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over the keys of her harpsichord with the most astonishing rapidity-little comfort would it have given to the heart of her fick husband.

In an understanding enriched by the accumulations of Wisdom, a temper regulated by the precepts of Christianity, and a heart replete with tenderness, Sir Philip found a more solid resource. By these endowments, was his Lady enabled to manage the affairs of her family, and the concerns of his estate ; to watch over the education of her children ; and, by the unremitting attentions of endearing affection, to cheer the spirits that were broken by confinement, and soothe the sufferings of a bed of pain. Nor was the performance of these multifarious duties the sudden effect of a short-lived energy. During the fix years in which her husband lingered under the partial dominion of death, the fortitude of his Lady remained unfhaken, her perseverance unabated, and when at length his soul was suffered to depart from the decayed mansion of mortality, though her heart was possessed with too much sensibility, not to feel with sorrow the stroke of separation, the assured hope of a re-union with the object of her affections, in the regions of immortality, afforded consolation to her wounded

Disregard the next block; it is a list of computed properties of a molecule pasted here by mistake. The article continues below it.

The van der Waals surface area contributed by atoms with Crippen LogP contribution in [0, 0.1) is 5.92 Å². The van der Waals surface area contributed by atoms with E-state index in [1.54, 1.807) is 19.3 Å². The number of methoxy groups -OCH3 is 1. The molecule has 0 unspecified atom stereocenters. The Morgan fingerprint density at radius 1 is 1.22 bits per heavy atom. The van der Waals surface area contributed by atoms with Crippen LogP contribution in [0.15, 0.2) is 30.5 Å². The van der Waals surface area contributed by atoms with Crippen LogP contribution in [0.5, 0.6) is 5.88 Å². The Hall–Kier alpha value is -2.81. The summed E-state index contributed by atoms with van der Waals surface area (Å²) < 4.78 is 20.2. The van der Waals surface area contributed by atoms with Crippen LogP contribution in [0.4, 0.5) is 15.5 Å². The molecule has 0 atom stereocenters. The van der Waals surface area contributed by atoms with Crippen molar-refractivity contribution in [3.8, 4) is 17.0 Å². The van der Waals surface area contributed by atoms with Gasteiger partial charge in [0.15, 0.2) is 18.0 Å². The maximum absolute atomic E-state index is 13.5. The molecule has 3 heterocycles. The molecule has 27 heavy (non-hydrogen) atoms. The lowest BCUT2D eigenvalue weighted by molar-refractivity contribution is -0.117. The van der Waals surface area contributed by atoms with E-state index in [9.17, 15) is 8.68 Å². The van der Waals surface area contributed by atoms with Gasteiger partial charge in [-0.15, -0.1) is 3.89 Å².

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mind.-Yes Maandaara, notwithstanding all I have faid in favour of this excellent woman, truth obliges me to confess, that the powers of her mind are not fuffi-. ciently enlarged to embrace the doctrines of Atheism! She is blind enough, not to perceive the evident fuperiority of any of the fystems of the philosophers. to the Christian faith; and weakly afferts, that if all that was taught by Jesus Christ and his Apostles, was generally practifed, it would be no great injury to the happiness of society. She takes great pleasure in the contemplation of a future state, and carries her prejudices so far, as to declare, that she, considers the account of it, as given in Scripture, as little less easy of belief, than the system of Mr. Puzzledorf; and that Me finds it more satisfactory to rest her hopes on the promises of her Saviour, than on the permanent existence of the little imperishable ftamina at the top of the nose!!